Stop Building On The Coast

On fleeing or defending areas vulnerable to rising seas

Coby Lefkowitz
15 min readMay 6, 2021


Flooding in Miami after Tropical Storm Eta. Source: Miami Herald

The Ocean is coming. Whether we like it or not, the seas are rising. Slowly, but ever so surely, it will swallow entire places and inundate others. It’s up to us how we choose to respond to this existential threat for hundreds of millions globally, and tens of millions domestically. Not responding is not an option.

There are two schools of thought with respect to dealing with sea level rise in the built environment: the first, fortify our existing communities to create defensible places. The second, shift our resources and attention away from the coasts to prepare for life inland.

This is not a binary choice. We must pursue both of these strategies, but with one major asterisk: *we should not build new development in communities severely threatened by sea level rise*

I can already hear the typing of keyboards, set to the theme of Jaws.

This will exacerbate inequality by limiting housing in areas that desperately need it, and will create a stratified society where the wealthy can afford beach homes and condos while the impoverished are relegated to the hinterlands.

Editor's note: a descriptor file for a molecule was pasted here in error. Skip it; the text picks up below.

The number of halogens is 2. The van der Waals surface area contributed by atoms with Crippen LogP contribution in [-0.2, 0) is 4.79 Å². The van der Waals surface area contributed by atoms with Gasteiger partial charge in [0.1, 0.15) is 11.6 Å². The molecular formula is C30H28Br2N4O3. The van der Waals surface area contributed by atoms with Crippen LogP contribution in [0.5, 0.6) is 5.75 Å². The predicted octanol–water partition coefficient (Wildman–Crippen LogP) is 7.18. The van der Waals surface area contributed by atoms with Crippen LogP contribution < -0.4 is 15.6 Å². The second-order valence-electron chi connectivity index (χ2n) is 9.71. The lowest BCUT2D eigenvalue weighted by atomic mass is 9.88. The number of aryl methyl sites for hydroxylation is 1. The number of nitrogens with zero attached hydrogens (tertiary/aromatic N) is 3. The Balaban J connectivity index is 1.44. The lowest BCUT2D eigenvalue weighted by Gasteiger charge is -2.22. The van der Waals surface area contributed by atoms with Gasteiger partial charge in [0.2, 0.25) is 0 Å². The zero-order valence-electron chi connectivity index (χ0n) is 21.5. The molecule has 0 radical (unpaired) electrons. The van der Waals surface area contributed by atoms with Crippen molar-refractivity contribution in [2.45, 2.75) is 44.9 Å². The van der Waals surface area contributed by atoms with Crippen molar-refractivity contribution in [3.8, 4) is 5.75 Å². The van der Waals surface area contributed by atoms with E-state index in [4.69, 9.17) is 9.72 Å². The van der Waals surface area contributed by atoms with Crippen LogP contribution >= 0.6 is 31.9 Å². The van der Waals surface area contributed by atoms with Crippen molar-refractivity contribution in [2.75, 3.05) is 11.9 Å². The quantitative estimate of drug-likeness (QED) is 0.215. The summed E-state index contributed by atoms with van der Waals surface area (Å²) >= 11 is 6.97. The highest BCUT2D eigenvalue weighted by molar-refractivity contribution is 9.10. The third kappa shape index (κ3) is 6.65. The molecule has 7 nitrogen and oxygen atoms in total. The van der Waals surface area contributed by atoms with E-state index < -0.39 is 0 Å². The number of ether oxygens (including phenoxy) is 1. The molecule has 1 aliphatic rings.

How dare you tell communities what they can or can’t build. People should be able to build whatever they want, wherever they want.

This will destroy property values and is a communist takeover of our land.

If you’ll allow me, please, cut the music. This isn’t a NIMBY screed, nor am I advocating for taking anyone’s land. The ocean is already well on its way. This is a plea for common sense. You wouldn’t expect a sand castle to remain viable in the direct path of constant waves of water, would you? We can, and must, build more intensively elsewhere without ignoring the reality of the situation in coastal communities.

This is a complex issue with widespread implications on our entire society that must be tackled head on.

How Severe Is The Threat?

The science is unequivocal. While seas have only risen 9 inches since 1880, a third of that growth has come in the last 25 years. This growth is projected to accelerate further, thanks to two factors, driven by climate…



Coby Lefkowitz

Urbanist, Developer, Writer, & Optimist working to create more beautiful, sustainable, healthy, equitable and people-oriented places.